Gross Motor Games for Learning

Combining gross motor activities with learning is something we strive to do on a regular basis. I’ve written before about our alphabet mat which is obviously a learning activity.
Literacy Practice for Boys from Suzy Homeschooler (5)
There are other gross motor games that can be used for learning, such as a classic game of horse the basketball game, although I generally substitute the word “horse” for whatever our word of the day is, or for LittleMan’s name.
DIY basketball set from Suzy Homeschooler

Most recently we’ve created our own game we call “sight word catch.” It seems like such a simple idea, I’m sure others have come up with similar before me but our version just involves throwing a ball with sight words on it back and forth.
Gross Motor Learning during Sports Week from Suzy Homeschooler (1)
Basically I read a word, throw it to him, he reads a word (or just tells me the letters and I help him figure out what it says if he isn’t sure) then he throws it back and I read another word and I throw it to him and so on and so forth until he gets bored…which usually takes about 20-30 minutes.

We’ve also been taking our math lessons outside with a bowling set.
bowling, gross motor learning from Suzy Homeschooler
Our bowling set has 6 pins. LittleMan rolls the ball at the set, knocks some over, then comes over and says, for example, “6 minus (counts how many pins fell) one-two pins equals (counts how many pins are left standing) one-two-three-four pins….6 minus two equals 4!” I write down the math facts in a little notebook (6-2=4) as he says them aloud, then he checks what I’ve written for accuracy. We call this subtraction bowling. I’m considering making a set of 10 pins so he can work with larger numbers.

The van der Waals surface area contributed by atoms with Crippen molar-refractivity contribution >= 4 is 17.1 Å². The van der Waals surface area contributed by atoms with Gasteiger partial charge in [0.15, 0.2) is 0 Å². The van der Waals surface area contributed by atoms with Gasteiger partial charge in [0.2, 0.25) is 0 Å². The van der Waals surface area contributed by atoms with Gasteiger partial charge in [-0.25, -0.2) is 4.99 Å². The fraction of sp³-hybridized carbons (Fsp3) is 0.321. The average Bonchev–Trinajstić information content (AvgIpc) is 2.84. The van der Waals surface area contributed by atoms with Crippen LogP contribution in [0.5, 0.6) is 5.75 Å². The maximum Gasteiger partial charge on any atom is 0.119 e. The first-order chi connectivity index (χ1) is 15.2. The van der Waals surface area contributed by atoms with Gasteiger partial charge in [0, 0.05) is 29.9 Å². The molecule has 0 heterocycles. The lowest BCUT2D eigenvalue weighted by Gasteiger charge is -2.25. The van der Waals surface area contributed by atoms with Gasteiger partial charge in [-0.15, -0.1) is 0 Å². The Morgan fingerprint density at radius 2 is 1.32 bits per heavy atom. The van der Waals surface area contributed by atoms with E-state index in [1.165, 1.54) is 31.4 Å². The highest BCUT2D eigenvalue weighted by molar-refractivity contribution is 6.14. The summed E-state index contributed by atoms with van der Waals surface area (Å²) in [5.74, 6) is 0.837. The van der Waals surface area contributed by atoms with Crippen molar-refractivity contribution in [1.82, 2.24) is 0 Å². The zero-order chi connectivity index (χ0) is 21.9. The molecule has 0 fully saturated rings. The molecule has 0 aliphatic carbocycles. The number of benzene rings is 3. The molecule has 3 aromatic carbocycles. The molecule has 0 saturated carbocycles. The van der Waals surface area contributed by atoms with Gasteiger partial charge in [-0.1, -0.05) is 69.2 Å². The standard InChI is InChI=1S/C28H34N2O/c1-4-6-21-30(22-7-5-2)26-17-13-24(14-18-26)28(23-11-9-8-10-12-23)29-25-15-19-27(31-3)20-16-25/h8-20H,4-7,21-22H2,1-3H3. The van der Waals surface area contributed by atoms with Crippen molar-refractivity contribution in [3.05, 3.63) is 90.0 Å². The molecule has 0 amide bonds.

If we want to practice addition, we tape numbers onto our bowling pins, like so:
Gross Motor Learning during Sports Week from Suzy Homeschooler (2)
Then LittleMan adds the numbers on all the pins he has knocked over. This is especially challenging when he has knocked over 4 or 5 pins. I have put dots under the numbers on each pin so he can count the dots to check his answer. I also wrote out the name of each number just to help solidify the connection between the number and the written number, something we’ve been working on for a while.

Do you know of any great gross motor games that help promote literacy and basic maths? If so, we’d love for you to tell us about it in the comments. We are always on the lookout for ways to get the kids up and moving during lessons.

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4 Comments to Gross Motor Games for Learning

  1. nbuchan says:

    Excellent post! As a golf coach, developing your kids gross motor skills with games like this will do more than anything to increase their athletic potential.

    • Thanks for commenting! We really are all about athletics in this home. LittleMan has been in soccer classes since he was old enough to kick a ball. At first we started because we wanted them to have a positive outlet for all the energy that they had, kids need to run around outside so they won’t climb the walls inside. But as time went on we realized that sports have a natural way of improving a child’s confidence and self worth. We hope they will choose to be involved in team sports for a great many years.

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